He does Born Yesterday in this episode, which is a delightful, subtle comedy that is somehow ridiculous without being too overt.  Judy Holliday is the best ever, and even though Jean Arthur was another baby-voiced, absurdly-funny comedienne, she's too little and refined to have played the big (personalitied) blonde ex-chorusgirl from NYC.  There are so many parts of this movie that I love that I am probably an intolerable watching-partner.  Leaning forward, chin on my fists, "This part is SOOO funny WATCH WATCH HA HA!" 

Anyway, this guy does a really great Bette Davis impression.  Look for the over-35 Bette in his portrayal.  When he says "Tired old the moviess," in clipped tones while rapidly blinking his eyes...that's her.  There she is!  Uncanny.

Sunday, August 19, 2012


Last week I stayed at the Grand Canyon Hotel in Williams, Arizona.  Built in 1891, it is allegedly the oldest functioning hotel in Arizona.  It was the only place I could find with a room to let, and I am so glad.  I love it.  John Muir stayed there many times; I wonder if he ever stayed in my room?

As I have said, I prefer historic buildings to be a little threadbare, a little dirty, a little unrenovated.  I have a very Grey Gardens aesthetic, minus the cat pee.  This place ran through the 1970s, went out of business, and sat empty for almost 40 years (a "home for pigeons," they said) before the current management bought and "renovated" it.  By renovated, they mean they fixed the sewer, water lines, some electricity, and painted.  The wood floors are still 1891, almost completely worn of finish.  They didn't refinish the floors!  They are so creaky.  The banister is chipped and worn and you can see at least 4 different paint colors on it.  The rooms are furnished with all period furniture, including antique books on the bedside for casual perusal (I did, and was offended!).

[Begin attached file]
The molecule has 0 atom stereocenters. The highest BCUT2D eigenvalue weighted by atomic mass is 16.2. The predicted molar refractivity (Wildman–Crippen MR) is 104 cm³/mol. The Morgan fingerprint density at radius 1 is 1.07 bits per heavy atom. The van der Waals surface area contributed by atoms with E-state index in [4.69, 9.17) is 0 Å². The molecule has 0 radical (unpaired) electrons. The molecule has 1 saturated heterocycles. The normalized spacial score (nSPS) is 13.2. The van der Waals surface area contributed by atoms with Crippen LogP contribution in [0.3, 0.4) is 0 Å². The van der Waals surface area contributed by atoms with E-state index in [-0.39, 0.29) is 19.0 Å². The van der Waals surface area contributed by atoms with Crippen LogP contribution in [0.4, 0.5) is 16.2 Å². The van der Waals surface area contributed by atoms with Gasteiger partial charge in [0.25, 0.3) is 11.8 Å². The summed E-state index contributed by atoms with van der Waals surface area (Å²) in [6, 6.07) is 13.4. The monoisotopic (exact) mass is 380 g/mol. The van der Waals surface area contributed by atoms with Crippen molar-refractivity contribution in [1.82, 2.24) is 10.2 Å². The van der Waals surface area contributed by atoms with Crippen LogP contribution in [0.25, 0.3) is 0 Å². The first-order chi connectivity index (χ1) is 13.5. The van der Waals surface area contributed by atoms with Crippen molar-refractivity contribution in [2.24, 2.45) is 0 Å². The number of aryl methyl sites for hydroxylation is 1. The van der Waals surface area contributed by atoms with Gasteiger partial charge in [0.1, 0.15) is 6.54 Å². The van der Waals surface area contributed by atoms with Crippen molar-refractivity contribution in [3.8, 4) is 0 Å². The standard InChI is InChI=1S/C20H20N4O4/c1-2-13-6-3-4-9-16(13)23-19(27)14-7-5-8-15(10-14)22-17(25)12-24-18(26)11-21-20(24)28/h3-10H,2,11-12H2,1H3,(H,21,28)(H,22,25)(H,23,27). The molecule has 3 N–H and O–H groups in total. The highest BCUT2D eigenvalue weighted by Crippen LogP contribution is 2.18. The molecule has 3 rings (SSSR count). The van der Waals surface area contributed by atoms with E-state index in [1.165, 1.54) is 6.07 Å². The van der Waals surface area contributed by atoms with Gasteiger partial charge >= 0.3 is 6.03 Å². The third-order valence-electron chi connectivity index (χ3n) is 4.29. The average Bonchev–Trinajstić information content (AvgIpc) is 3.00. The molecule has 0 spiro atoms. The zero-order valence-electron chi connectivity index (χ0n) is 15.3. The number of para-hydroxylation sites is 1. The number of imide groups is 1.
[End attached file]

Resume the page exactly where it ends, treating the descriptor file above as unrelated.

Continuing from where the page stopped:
I wrote this at the time and never posted it:

I am sitting on a small, squeaky brass bed, looking at a primitive walnut dresser/vanity on which is a 19th century vanity kit complete with hair-receiver and boot button hook!  A BUTTON HOOK.  The hotel is filled with early photographic portraits, some of which have faded so much that they may not be visible in another 25 years.  Needless to say, I am much pleased.  If my next door neighbor didn't have tuberculosis (not Doc Holliday or Val Kilmer so fuck them), this would be perfect.

People hate old portraits of babies and kids.  Why?  Because they look like killer dolls?  I'm over it.

Copyright: the twenties

The only time that "bathroom down the hall" thing sucks is when you're walking through this darkened area at 4 am with your hands out in front of you thinking, now is seriously not the time for any paranormal shit, plz/thx.

When I was a child, I read a weird horror story called "The Newel Post" about a newel post that anthropomorphized at night and, I don't remember, scared people.  Every time I see any class of a banister post, I think of the story.

Peeling mirrors, I prefer them

*Button hooks were necessary in Victoriana when super tight, heavily buttoned garments were en vogue.  A woman's boot could have up to 24 tiny buttons to fasten.  The buttons were small and the material was quite stiff, so the slender hook was used to reach into the button hole, grab that button, and pull it through.  Same with gloves and some men's items.  They must be a collector favorite, because I never see them around anywhere.